Letters: Cavalcade is too important to rest in one man's hands

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Do you agree that the festival's reputation will suffer by cancelling this year's cavalcade?

I AM rather puzzled after reading that the Festivals Cavalcade is being shelved for this year because the man in charge has decided to quit (News, April 14).

Aside from wondering why anyone would want to turn their back on Edinburgh for the pleasures of Millport, I find it hard to fathom that an event that has been running for more than 30 years and which attracts crowds from all over the place in excess of 100,000 has to be cancelled because one man wants out.

Has David Todd no deputy? Are there no other staff who can keep the project going?

Not proceeding along Princes Street has been a disappointment in recent times, but the event is still looked forward to as one of the highlights of the summer in Edinburgh, especially if the sun is shining.

To merely decide that, "oh well, the main man is quitting, let's just call it off and put the money away for next year" does not reflect well on Steve Cardownie, the so-called festivals and events champion.

What kind of champion settles for less than the best?

Richard McCallum, Gorgie Road, Edinburgh

Skip green pages for real policies

SNP pledges new green target, says your headline (News, April 14). It would be churlish to spurn the gradual conversion of other parties to policies for which the Greens were arguing 20 years ago (and being derided as "unrealistic" then).

But it is also important that voters understand what lies behind the headlines.

The SNP has committed to 100 per cent of electricity use from renewables by 2020. Well and good, but it also backs new coal-fired power stations and, of course, it is a party that is linked umbilically to oil.

And not all energy use is electricity; the SNP, through its transport policy of road expansion and bridge building, is going in quite the wrong direction and at huge cost to the public purse. If you want to see how green a party really is, skip past the environment section of the manifesto and read the sections on the economy and public services.

Is it a party that is wedded to old models of economic growth with all the instability and damage they cause? Is it giving with the one hand and taking with the other?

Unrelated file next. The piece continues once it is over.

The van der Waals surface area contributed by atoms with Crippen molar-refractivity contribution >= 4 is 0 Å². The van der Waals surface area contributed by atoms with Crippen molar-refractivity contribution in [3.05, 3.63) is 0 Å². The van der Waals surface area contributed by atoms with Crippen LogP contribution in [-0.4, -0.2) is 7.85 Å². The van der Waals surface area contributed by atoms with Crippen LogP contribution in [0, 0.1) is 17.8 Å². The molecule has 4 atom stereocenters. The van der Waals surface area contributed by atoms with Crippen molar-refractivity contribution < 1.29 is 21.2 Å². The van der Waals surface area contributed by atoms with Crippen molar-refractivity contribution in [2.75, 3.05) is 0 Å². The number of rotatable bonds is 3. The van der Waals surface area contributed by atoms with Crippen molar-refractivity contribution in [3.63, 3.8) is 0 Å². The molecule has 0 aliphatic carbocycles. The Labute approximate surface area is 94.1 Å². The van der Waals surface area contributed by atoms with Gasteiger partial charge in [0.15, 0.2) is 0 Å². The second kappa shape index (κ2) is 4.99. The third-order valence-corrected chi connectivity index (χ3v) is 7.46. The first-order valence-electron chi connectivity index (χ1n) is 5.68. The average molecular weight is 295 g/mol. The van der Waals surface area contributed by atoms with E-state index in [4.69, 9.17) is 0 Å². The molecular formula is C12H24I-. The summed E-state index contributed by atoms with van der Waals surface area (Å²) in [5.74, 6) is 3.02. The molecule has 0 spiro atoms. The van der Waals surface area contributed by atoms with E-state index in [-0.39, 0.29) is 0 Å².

Or is it, in every policy, committed to a greener and fairer Scotland?

Alison Johnstone, lead Green candidate for Lothian

Gray would fail nation on nuclear

THE severity level from Japan has been raised to the same as Chernobyl, yet Iain Gray would still keep Scotland lumbered with nuclear weapons despite the risks - a fact reinforced by the shooting aboard HMS Astute. The truth is Scotland is not safe with Labour.

Andrew JT Kerr, Castlegate, Jedburgh

Ban this brutal practice for good

THIS week is World Week For Animals In Laboratories.

In Britain alone, 3.7 million animals are tortured and murdered every year by human beings in laboratories. This horrific experimentation on living animals is called vivisection. In any decent, humane society vivisection would never be allowed. Vivisection should be outlawed immediately.

All animals are sentient beings. We all feel pain. To deliberately inflict suffering on any sentient being is wrong.Vivisection involves the deliberate infliction of suffering and death on millions of our fellow sentient beings every year.

In addition to the horrendous suffering inflicted on millions of animals, vivisection increases human suffering as well.

Contrary to the claims of its supporters, vivisection impedes the advancement of medical treatments for humans.

Different species react to substances in different ways.For example, aspirin is safe for humans but causes birth defects in rats and mice.

The only way to be sure a medical treatment is safe for humans is when extensive trials have been carried out with human volunteers.

Those who make money and careers from vivisection do not want it to end.

Please support a total ban on vivisection.

Graeme Darling, Jedburgh